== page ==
Tuesday, June 26, 2012

summer reading when you read for a living

I like to say that I read for a living, because it sounds better than "I sell things for a living." And it is basically true. As a bookseller, I get advanced review copies of books 3-6 months before they come out, and if I don't read them, I feel kind of like a fraud trying to sell them. "Here's this book! Some people say it's the next great American novel! They might be right!" Just not my style. So I am basically always reading ARCs, constantly reading months ahead in a way that makes me sometimes forget what month it actually is. Add to that friendly and helpful sales reps who are always pressing books into my hands, saying that I simply must read this, and oh by the way, can I send them a quick write-up when I'm done? It sounds a bit like homework, but if it is, it's the fun kind of homework that I always liked having to do anyway (like sheets and sheets of long division and vocabulary words, which I swear, I actually loved). But once a year, I like to stop running in place with ARCs, and read a few books I've always meant to read. I plan these books out all year, and have them packed and ready for my week at the lake.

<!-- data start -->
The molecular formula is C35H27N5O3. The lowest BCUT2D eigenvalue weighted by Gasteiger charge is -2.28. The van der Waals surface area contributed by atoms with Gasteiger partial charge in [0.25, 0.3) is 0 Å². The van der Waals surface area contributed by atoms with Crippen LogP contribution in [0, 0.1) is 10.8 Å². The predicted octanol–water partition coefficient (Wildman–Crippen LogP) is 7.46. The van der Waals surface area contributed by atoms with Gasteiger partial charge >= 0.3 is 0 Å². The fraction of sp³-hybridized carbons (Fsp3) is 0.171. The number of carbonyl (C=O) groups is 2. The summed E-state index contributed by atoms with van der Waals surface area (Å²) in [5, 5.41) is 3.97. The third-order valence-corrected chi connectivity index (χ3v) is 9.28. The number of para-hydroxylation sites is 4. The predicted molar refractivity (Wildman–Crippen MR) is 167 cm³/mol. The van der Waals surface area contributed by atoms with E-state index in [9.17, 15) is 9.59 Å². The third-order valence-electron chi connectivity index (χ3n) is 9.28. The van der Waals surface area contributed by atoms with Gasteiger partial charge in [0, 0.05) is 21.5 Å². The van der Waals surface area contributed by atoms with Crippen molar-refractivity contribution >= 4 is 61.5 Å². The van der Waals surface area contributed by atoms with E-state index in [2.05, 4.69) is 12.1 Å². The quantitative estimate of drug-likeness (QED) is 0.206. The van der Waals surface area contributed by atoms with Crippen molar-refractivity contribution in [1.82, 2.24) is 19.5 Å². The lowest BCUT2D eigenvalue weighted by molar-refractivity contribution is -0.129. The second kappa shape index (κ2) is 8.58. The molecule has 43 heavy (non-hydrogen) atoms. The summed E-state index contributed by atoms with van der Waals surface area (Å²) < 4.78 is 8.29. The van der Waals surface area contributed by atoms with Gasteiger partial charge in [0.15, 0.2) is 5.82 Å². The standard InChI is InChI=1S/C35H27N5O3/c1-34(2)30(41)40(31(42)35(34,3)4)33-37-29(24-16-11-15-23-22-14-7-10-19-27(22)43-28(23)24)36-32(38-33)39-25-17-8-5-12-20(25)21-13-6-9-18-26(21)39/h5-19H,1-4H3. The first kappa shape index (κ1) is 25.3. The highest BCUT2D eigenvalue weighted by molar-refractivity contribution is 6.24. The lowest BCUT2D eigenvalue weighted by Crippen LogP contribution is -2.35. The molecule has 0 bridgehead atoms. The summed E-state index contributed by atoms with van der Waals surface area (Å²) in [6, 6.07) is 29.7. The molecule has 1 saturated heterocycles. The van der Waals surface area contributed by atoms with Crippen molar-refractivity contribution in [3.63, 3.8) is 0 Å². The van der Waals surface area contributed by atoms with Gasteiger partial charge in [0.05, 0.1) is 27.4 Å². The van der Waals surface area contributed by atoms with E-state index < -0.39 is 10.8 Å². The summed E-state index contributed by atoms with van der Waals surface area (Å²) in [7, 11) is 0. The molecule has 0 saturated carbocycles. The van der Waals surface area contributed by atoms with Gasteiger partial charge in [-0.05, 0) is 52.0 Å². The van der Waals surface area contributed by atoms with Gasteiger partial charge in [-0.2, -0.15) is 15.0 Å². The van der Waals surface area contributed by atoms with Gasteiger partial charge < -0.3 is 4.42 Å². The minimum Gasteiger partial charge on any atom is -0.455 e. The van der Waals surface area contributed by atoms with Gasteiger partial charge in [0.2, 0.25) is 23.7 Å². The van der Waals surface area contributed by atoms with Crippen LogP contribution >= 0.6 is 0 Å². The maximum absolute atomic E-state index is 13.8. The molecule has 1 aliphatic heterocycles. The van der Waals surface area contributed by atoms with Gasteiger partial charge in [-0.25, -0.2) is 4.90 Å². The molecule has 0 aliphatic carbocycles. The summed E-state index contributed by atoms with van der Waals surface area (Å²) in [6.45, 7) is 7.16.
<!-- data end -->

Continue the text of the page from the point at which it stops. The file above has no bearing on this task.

Last year I read The Secret History by Donna Tartt, My Life in France by Julia Child, and the story collection The Love of a Good Woman by Alice Munro. I loved that I finally understood why people are obsessed with The Secret History (and with Julia Child). And the Alice Munro just validated my belief that she's our greatest living short story writer, and a treasure. 

This year I have a growing list: The Hare with Amber Eyes by Edmund de Waal, The Perks of Being a Wallflower (I know! I never read it!) by Stephen Chbosky, Prodigal Summer and Animal, Vegetable, Miracle by Barbara Kingsolver, something by Jane Gardam, and Anna Karenina. 

I know, I know. Reading Anna Karenina in a week is a stretch. But I hope to get to a few of them. The rest I'll just have to roll on to next year's list.

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